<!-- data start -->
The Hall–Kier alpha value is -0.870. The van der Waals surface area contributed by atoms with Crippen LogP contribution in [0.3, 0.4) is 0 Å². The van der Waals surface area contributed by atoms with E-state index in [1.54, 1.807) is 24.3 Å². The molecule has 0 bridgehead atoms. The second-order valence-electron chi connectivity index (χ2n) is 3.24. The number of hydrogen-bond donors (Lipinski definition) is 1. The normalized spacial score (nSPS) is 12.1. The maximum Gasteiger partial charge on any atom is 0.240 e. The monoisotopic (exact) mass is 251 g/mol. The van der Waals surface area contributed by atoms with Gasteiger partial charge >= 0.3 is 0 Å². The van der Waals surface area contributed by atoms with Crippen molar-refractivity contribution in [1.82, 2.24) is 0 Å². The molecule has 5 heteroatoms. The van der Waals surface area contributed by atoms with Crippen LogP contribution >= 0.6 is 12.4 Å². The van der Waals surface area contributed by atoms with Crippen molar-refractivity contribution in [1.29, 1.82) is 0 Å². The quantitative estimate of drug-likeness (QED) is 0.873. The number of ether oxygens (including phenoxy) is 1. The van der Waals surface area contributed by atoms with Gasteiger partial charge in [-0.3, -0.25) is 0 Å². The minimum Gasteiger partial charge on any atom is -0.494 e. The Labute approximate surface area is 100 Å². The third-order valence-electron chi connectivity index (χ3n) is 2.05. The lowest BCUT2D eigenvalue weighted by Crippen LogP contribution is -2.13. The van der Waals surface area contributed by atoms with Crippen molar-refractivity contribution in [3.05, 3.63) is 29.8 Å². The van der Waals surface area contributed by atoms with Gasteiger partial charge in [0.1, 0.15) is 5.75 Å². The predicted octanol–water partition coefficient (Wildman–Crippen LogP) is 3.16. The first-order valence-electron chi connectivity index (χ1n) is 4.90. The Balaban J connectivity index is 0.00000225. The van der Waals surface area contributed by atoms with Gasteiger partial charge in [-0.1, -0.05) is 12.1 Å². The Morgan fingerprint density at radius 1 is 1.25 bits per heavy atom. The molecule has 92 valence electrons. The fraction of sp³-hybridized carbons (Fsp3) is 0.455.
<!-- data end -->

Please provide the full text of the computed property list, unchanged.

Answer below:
The Hall–Kier alpha value is -0.870. The van der Waals surface area contributed by atoms with Crippen LogP contribution in [0.3, 0.4) is 0 Å². The van der Waals surface area contributed by atoms with E-state index in [1.54, 1.807) is 24.3 Å². The molecule has 0 bridgehead atoms. The second-order valence-electron chi connectivity index (χ2n) is 3.24. The number of hydrogen-bond donors (Lipinski definition) is 1. The normalized spacial score (nSPS) is 12.1. The maximum Gasteiger partial charge on any atom is 0.240 e. The monoisotopic (exact) mass is 251 g/mol. The van der Waals surface area contributed by atoms with Gasteiger partial charge >= 0.3 is 0 Å². The van der Waals surface area contributed by atoms with Crippen molar-refractivity contribution in [1.82, 2.24) is 0 Å². The molecule has 5 heteroatoms. The van der Waals surface area contributed by atoms with Crippen LogP contribution >= 0.6 is 12.4 Å². The van der Waals surface area contributed by atoms with Crippen molar-refractivity contribution in [1.29, 1.82) is 0 Å². The quantitative estimate of drug-likeness (QED) is 0.873. The number of ether oxygens (including phenoxy) is 1. The van der Waals surface area contributed by atoms with Gasteiger partial charge in [-0.3, -0.25) is 0 Å². The minimum Gasteiger partial charge on any atom is -0.494 e. The Labute approximate surface area is 100 Å². The third-order valence-electron chi connectivity index (χ3n) is 2.05. The lowest BCUT2D eigenvalue weighted by Crippen LogP contribution is -2.13. The van der Waals surface area contributed by atoms with Crippen molar-refractivity contribution in [3.05, 3.63) is 29.8 Å². The van der Waals surface area contributed by atoms with Gasteiger partial charge in [0.1, 0.15) is 5.75 Å². The predicted octanol–water partition coefficient (Wildman–Crippen LogP) is 3.16. The first-order valence-electron chi connectivity index (χ1n) is 4.90. The Balaban J connectivity index is 0.00000225. The van der Waals surface area contributed by atoms with Gasteiger partial charge in [-0.1, -0.05) is 12.1 Å². The Morgan fingerprint density at radius 1 is 1.25 bits per heavy atom. The molecule has 92 valence electrons. The fraction of sp³-hybridized carbons (Fsp3) is 0.455.